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Casla preview: Rob Ferguson, CIBC Mellon

06 May 2014


Casla president Rob Ferguson tells Stephanie Baxter why Canadian securities lending participants should be worried about global regulation ahead of his association’s annual conference on May 8

Read more: Casla Rob Ferguson securities lending

Pressure is mounting on banks to figure out how to use their capital more efficiently as the path to Basel III grows closer.

The increasing threat of international regulations will be particularly evident at the Canadian Securities Lending Association's (Casla) conference on May 8, which will bring together both Canadian and non-Canadian securities lending market participants to discuss challenges and opportunities.

As Rob Ferguson, Casla president and senior vice-president of capital markets at CIBC Mellon, says: "Global regulatory change will be the biggest talking point at the conference. There will be some focus on local changes, but they are really dwarfed when you compare them to what else is going on in the world. Most of the regulatory change that has been affecting Canadian market participants has been from the US and, to some extent, Europe, with things like the financial transaction tax (FTT), for example."

Although the proposed FTT for 11 European member states still has many hoops to jump through before being finalised, Ferguson says it has already had an impact on Canadian lenders.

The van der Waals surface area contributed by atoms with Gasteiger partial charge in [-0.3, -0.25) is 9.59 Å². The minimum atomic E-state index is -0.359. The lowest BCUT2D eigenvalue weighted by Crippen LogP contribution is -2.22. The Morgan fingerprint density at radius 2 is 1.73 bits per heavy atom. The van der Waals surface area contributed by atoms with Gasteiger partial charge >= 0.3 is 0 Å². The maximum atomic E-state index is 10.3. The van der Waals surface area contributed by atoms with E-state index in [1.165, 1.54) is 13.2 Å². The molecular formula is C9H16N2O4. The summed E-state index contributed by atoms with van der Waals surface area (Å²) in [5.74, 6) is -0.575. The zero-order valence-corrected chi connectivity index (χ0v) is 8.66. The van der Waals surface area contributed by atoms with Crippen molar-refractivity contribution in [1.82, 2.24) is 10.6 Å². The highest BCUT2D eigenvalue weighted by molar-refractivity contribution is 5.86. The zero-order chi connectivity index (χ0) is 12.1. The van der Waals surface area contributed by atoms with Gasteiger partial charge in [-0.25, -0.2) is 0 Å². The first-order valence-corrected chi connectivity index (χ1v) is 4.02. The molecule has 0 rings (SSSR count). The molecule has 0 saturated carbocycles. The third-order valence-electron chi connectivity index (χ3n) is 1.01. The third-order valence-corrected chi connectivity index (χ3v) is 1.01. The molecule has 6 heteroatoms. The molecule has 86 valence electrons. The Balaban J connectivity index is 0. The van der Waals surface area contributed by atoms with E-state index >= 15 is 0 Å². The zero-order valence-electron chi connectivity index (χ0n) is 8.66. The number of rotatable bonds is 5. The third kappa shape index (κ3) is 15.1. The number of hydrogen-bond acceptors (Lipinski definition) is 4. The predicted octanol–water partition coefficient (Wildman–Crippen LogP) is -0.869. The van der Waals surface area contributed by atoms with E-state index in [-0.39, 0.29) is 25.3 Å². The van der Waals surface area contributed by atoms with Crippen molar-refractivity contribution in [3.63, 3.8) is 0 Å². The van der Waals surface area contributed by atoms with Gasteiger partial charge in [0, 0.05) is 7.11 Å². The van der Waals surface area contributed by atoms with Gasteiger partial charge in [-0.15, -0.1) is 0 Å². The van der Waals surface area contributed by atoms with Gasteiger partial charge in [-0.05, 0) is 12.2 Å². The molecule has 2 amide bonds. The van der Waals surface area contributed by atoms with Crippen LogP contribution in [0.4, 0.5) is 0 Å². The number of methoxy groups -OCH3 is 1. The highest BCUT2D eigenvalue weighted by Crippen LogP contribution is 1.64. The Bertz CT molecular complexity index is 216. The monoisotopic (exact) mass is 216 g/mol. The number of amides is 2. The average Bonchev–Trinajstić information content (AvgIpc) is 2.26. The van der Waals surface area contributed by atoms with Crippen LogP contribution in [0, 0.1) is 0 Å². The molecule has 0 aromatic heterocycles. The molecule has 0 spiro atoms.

"The FTT is really putting a damper on demand for European borrowing, which historically has been a very large part of Canadian beneficial owners' revenue streams. As a result lenders and borrowers are moving their focus away from Europe a little bit and looking at new markets such as Brazil and the Far East to find other opportunities."

In Canada, regulatory activity has been comparatively light. Ferguson notes the only major change has been to broaden the definition of qualified securities - securities that are allowed to be lent - to include non-Canadian exchange traded funds (ETFs) and real estate investment trusts (Reits).

"It has had a positive impact by including all the exchange-traded assets and therefore creating new supply and demand."

As global securities lending goes through a rough patch, Canadian agent lenders are doing better than some of their US and European peers. Many Canadian banks weathered the credit crisis with robust balance sheets.

"If you have a relatively stronger balance sheet, then you have an opportunity to grow where others might not be able to or even need to optimise balance sheet usage. As a consequence there has been a push from Canadian banks into the US and some are looking towards Europe and South America."

Indeed, local banks such as Maple Bank and BMO have increasingly penetrated the US market as the biggest US banks struggle to meet stringent new capital and counterparty exposure rules.

"At a time when everybody is selling, there is a great opportunity to buy, which is where the Canadian banks are today," adds Ferguson.

Local securities lending agents benefit from strong demand for fixed income lending. Ferguson says: "Demand for Canadian fixed income is high and probably at record highs."

This trend is partly due to Canadian sovereign debt being one of the few able to hold on to an AAA rating, as the country having weathered the credit crisis much better than most others.

"Our [CIBC Mellon's] programme is hitting highs for the amount that is on loan versus cash and I believe the Canadian market is stronger overall. It is really more of a supply issue here than demand." Demand in the equity market, however, had been 'relatively flat' and "general collateral lending has remained the same but there has been a lack of real specials".


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